Bob Moreland was an award-winning staff photographer who worked for the St. Petersburg Times from 1949 to 1992. The text below comes from his March 20, 2002 obituary. Below that you will find a sampling pulled from the 11,000 or so Bob Moreland images we have in our archives.
“Probably his most famous picture is of an alligator with its mouth wide open next to a “No Swimming” sign at Homosassa Springs. Working at the time under contract for the attraction, he was showing a Life photographer around when he saw the gator attack the sign and snapped the shot. “I got four frames, and the Life guy got off a couple,” he once recalled, but it was Mr. Moreland’s that the attraction owners chose for postcards and posters. For the Times, he covered yacht races that began in St. Petersburg and ended in Havana. He and other photographers covered the first space shots. Film had to be processed in the car on the way back from Cape Canaveral. He photographed Dwight Eisenhower, Adlai Stevenson, Robert A. Taft, John Kennedy, Estes Kefauver and Richard Nixon. “I almost got trampled to death shooting Nixon,” he recalled. “I tripped and fell, and people just kept coming.” His work appeared in Life and in other publications, including Sports Illustrated. Since childhood, he dreamed of taking pictures for a newspaper. When he was in grade school in Youngstown, Ohio, he built a darkroom under the stairs in his family home. On weekends he carried the camera bag of a Pittsburgh Post-Gazette photographer on assignments. As a young World War II Navy veteran he got his start as a news photographer in St. Petersburg. In 1949, he won a Times snapshot prize of $5 and went to the newspaper office looking for an opening. “Tom Harris (then executive editor of the Times) told me twice to go away because he was too busy,” Mr. Moreland recalled in 1992, “so I went back at 2 a.m. after they put the paper to bed and got the job.” That job was as a part-time darkroom technician. He became full-time the next year. Promoted to photographer in 1952, he began to win prizes. The Florida West Coast Press Photographers Association twice named him photographer of the year. In 1957, he won first place in the National Press Photographers Association - Encyclopaedia Britannica Contest. It was for a shot of Presley, who performed in the Tampa Bay area.”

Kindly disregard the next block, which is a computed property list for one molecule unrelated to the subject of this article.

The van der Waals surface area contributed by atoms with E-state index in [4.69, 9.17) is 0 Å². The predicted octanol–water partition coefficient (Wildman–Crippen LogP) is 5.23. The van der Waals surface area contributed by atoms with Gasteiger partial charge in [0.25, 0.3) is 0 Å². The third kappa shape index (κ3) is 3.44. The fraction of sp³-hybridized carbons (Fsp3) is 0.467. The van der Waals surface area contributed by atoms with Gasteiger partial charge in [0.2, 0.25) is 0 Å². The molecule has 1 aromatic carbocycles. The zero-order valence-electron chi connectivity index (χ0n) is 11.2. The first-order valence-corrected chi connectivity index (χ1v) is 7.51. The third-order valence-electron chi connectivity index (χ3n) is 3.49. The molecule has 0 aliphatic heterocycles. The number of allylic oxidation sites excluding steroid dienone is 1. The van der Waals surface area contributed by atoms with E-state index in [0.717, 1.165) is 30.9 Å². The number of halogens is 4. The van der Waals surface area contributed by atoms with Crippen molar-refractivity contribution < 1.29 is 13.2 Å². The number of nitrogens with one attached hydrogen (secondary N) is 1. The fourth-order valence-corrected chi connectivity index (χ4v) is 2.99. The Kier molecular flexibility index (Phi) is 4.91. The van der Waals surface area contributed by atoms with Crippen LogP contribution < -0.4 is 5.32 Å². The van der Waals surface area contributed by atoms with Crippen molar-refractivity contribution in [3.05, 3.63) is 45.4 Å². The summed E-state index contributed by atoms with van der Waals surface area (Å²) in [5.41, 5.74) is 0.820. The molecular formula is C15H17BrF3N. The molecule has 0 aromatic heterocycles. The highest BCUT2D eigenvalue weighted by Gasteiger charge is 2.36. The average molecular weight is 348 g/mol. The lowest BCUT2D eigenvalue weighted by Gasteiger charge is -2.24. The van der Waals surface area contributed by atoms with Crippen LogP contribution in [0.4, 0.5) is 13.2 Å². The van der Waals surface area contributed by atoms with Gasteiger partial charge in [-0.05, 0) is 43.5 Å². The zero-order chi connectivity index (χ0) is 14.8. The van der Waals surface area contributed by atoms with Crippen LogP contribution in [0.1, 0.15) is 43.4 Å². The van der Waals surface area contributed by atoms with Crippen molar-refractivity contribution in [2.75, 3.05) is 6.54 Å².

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March 1, 1959 - Mickey Mantle holding an American League Baseball Player contract.
October 18, 1959 - Sunshine City Market
October 18, 1959 - Mrs. Martha Naegele, customer.
August 5, 1956 - Elvis Presley wins screams of delight from fans at the Fort Homer Hesterly Armory in Tampa. Ten thousand fans saw one of Presley's two shows there, sponsored by the Sertoma Civic Club. Tickets were $1.50 for general admission and $2 for reserved seats. The sound system consisted of two microphones and two 50-watt amplifiers.
(Left) Elvis Presley sings one of his famous ballads during his Florida Theatre concert in 1956. / (Right) Pat Whitaker, attorney for Santo Traficante Jr., verbally chastises The Times. (1955 photo)
June 11, 1964 - Dr. Martin Luther King Jr. is put into a patrol car with a police dog after being arrested after trying to integrate a segregated restaurant in St. Augustine, Florida.
June 14, 1964 - Arch-segregationist J. B. Stoner of Atlanta, second from left in photo above, speaks to followers at a meeting in Saint Augustine, Fl..
November 18, 1963 - THE PRESIDENT ACCEPTS WITH PLEASURE . . . a doll for daughter Caroline, presented by Marlene Maseda, 6. She is held by her father, Marcelino Maseda, Alcalde of Ybor City, who gave President Kennedy a humidor of Tampa cigars.
September 29, 1958 - Horses watching television
January 3, 1956 - Mr. & Mrs. R. B. Mobley and Family
(Left) March 16, 1966 - Yogi Berra and Pat Friese, in the money dress, were popular guests at the Sunset Club kick-off for the visiting women golfers. / (Right) A ballplayer bends and grimaces after getting hit by a pitch. (1961 photo)
February 14, 1964 - Florida does not have a Mount Rushmore to show off as a tourist attraction. It and St. Petersburg do have one of the classic profiles of our era on display each winter as its owner is proudly showing above. The gentleman? Who else but renowned raconteur, humorist and manager Casey Stengel of the New York Mets.
September 19, 1954 - Sunday on the Sunshine Skyway
January 3, 1985 - Lucifer, the 3,700-pound hippo at the Homosassa Springs Attraction in Citrus County, opens wide for a water massage from a hose.
January 18, 1953 - Up late to catch their nocturnal pet in his waking hours, Donna (left) and Suzanne Baird feed Little Flower her midnight breakfast of dog food, to be followed by a dessert delicacy of raisins. The deodorized skunk, now three months old, was the Baird children's No. 1 Christmas present.
August 2, 1959 - There Is No Way Out . . . for the mental patient, unless the family recognizes the need for immediate treatment.
(Left) October 25, 1979 - A stand of slash pines is in the Withlacoochee Forest on Route 491 in Citrus County. / (Right) April 18, 1964 - An alligator with a flair for the dramatic.